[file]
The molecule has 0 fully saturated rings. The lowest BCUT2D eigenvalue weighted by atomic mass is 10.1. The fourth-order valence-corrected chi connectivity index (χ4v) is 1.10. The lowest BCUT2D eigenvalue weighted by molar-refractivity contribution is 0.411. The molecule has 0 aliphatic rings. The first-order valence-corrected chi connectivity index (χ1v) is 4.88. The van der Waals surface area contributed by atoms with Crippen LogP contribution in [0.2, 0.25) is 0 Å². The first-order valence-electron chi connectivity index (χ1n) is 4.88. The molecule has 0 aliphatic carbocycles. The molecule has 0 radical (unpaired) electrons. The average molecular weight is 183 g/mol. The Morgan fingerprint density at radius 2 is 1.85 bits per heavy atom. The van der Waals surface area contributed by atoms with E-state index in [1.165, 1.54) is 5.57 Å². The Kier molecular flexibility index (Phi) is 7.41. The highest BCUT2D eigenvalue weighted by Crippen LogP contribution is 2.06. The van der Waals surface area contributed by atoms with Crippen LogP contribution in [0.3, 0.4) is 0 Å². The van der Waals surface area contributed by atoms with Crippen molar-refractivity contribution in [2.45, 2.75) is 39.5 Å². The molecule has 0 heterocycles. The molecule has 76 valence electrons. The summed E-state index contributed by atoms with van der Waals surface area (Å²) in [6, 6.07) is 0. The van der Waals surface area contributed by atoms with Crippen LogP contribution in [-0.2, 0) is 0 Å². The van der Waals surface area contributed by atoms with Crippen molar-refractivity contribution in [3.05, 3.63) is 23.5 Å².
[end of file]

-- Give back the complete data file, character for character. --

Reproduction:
The molecule has 0 fully saturated rings. The lowest BCUT2D eigenvalue weighted by atomic mass is 10.1. The fourth-order valence-corrected chi connectivity index (χ4v) is 1.10. The lowest BCUT2D eigenvalue weighted by molar-refractivity contribution is 0.411. The molecule has 0 aliphatic rings. The first-order valence-corrected chi connectivity index (χ1v) is 4.88. The van der Waals surface area contributed by atoms with Crippen LogP contribution in [0.2, 0.25) is 0 Å². The first-order valence-electron chi connectivity index (χ1n) is 4.88. The molecule has 0 aliphatic carbocycles. The molecule has 0 radical (unpaired) electrons. The average molecular weight is 183 g/mol. The Morgan fingerprint density at radius 2 is 1.85 bits per heavy atom. The van der Waals surface area contributed by atoms with E-state index in [1.165, 1.54) is 5.57 Å². The Kier molecular flexibility index (Phi) is 7.41. The highest BCUT2D eigenvalue weighted by Crippen LogP contribution is 2.06. The van der Waals surface area contributed by atoms with Crippen LogP contribution in [0.3, 0.4) is 0 Å². The van der Waals surface area contributed by atoms with Crippen molar-refractivity contribution in [2.45, 2.75) is 39.5 Å². The molecule has 0 heterocycles. The molecule has 76 valence electrons. The summed E-state index contributed by atoms with van der Waals surface area (Å²) in [6, 6.07) is 0. The van der Waals surface area contributed by atoms with Crippen LogP contribution in [-0.2, 0) is 0 Å². The van der Waals surface area contributed by atoms with Crippen molar-refractivity contribution in [3.05, 3.63) is 23.5 Å².